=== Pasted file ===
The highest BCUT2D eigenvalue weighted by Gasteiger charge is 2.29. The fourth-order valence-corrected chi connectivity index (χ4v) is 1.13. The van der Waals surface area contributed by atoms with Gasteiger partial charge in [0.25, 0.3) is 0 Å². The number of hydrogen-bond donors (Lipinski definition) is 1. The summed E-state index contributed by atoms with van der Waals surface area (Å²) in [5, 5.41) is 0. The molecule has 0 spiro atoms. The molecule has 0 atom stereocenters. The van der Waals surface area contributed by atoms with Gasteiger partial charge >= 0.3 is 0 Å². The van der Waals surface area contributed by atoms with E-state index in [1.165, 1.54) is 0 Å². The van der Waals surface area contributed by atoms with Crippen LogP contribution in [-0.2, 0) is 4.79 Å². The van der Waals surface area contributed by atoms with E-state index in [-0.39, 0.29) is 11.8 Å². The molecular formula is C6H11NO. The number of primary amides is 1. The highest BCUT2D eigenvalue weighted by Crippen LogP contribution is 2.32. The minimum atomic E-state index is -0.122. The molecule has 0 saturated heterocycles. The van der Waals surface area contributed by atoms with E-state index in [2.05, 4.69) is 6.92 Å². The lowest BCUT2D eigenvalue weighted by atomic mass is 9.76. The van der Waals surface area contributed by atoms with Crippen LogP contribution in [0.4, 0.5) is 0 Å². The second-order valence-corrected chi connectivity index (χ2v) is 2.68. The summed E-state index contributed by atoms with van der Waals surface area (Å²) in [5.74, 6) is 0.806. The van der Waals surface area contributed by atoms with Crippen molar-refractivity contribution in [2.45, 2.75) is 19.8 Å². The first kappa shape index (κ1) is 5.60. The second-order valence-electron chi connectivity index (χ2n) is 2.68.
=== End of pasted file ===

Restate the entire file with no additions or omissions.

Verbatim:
The highest BCUT2D eigenvalue weighted by Gasteiger charge is 2.29. The fourth-order valence-corrected chi connectivity index (χ4v) is 1.13. The van der Waals surface area contributed by atoms with Gasteiger partial charge in [0.25, 0.3) is 0 Å². The number of hydrogen-bond donors (Lipinski definition) is 1. The summed E-state index contributed by atoms with van der Waals surface area (Å²) in [5, 5.41) is 0. The molecule has 0 spiro atoms. The molecule has 0 atom stereocenters. The van der Waals surface area contributed by atoms with Gasteiger partial charge >= 0.3 is 0 Å². The van der Waals surface area contributed by atoms with E-state index in [1.165, 1.54) is 0 Å². The van der Waals surface area contributed by atoms with Crippen LogP contribution in [-0.2, 0) is 4.79 Å². The van der Waals surface area contributed by atoms with E-state index in [-0.39, 0.29) is 11.8 Å². The molecular formula is C6H11NO. The number of primary amides is 1. The highest BCUT2D eigenvalue weighted by Crippen LogP contribution is 2.32. The minimum atomic E-state index is -0.122. The molecule has 0 saturated heterocycles. The van der Waals surface area contributed by atoms with E-state index in [2.05, 4.69) is 6.92 Å². The lowest BCUT2D eigenvalue weighted by atomic mass is 9.76. The van der Waals surface area contributed by atoms with Crippen LogP contribution in [0.4, 0.5) is 0 Å². The second-order valence-corrected chi connectivity index (χ2v) is 2.68. The summed E-state index contributed by atoms with van der Waals surface area (Å²) in [5.74, 6) is 0.806. The van der Waals surface area contributed by atoms with Crippen molar-refractivity contribution in [2.45, 2.75) is 19.8 Å². The first kappa shape index (κ1) is 5.60. The second-order valence-electron chi connectivity index (χ2n) is 2.68.